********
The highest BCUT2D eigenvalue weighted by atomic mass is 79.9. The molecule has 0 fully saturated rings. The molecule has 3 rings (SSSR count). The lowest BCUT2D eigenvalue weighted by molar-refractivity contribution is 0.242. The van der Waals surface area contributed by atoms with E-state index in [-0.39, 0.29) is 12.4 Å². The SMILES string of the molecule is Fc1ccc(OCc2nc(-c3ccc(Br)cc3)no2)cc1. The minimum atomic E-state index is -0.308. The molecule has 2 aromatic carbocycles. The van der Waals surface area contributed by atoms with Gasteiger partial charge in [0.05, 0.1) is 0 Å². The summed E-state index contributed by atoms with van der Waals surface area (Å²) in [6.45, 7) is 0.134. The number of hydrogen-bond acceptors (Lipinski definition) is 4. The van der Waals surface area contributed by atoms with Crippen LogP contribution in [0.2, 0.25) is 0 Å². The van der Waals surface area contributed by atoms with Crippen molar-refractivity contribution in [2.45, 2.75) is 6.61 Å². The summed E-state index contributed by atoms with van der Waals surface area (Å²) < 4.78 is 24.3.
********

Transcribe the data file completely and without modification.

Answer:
The highest BCUT2D eigenvalue weighted by atomic mass is 79.9. The molecule has 0 fully saturated rings. The molecule has 3 rings (SSSR count). The lowest BCUT2D eigenvalue weighted by molar-refractivity contribution is 0.242. The van der Waals surface area contributed by atoms with E-state index in [-0.39, 0.29) is 12.4 Å². The SMILES string of the molecule is Fc1ccc(OCc2nc(-c3ccc(Br)cc3)no2)cc1. The minimum atomic E-state index is -0.308. The molecule has 2 aromatic carbocycles. The van der Waals surface area contributed by atoms with Gasteiger partial charge in [0.05, 0.1) is 0 Å². The summed E-state index contributed by atoms with van der Waals surface area (Å²) in [6.45, 7) is 0.134. The number of hydrogen-bond acceptors (Lipinski definition) is 4. The van der Waals surface area contributed by atoms with Crippen LogP contribution in [0.2, 0.25) is 0 Å². The van der Waals surface area contributed by atoms with Crippen molar-refractivity contribution in [2.45, 2.75) is 6.61 Å². The summed E-state index contributed by atoms with van der Waals surface area (Å²) < 4.78 is 24.3.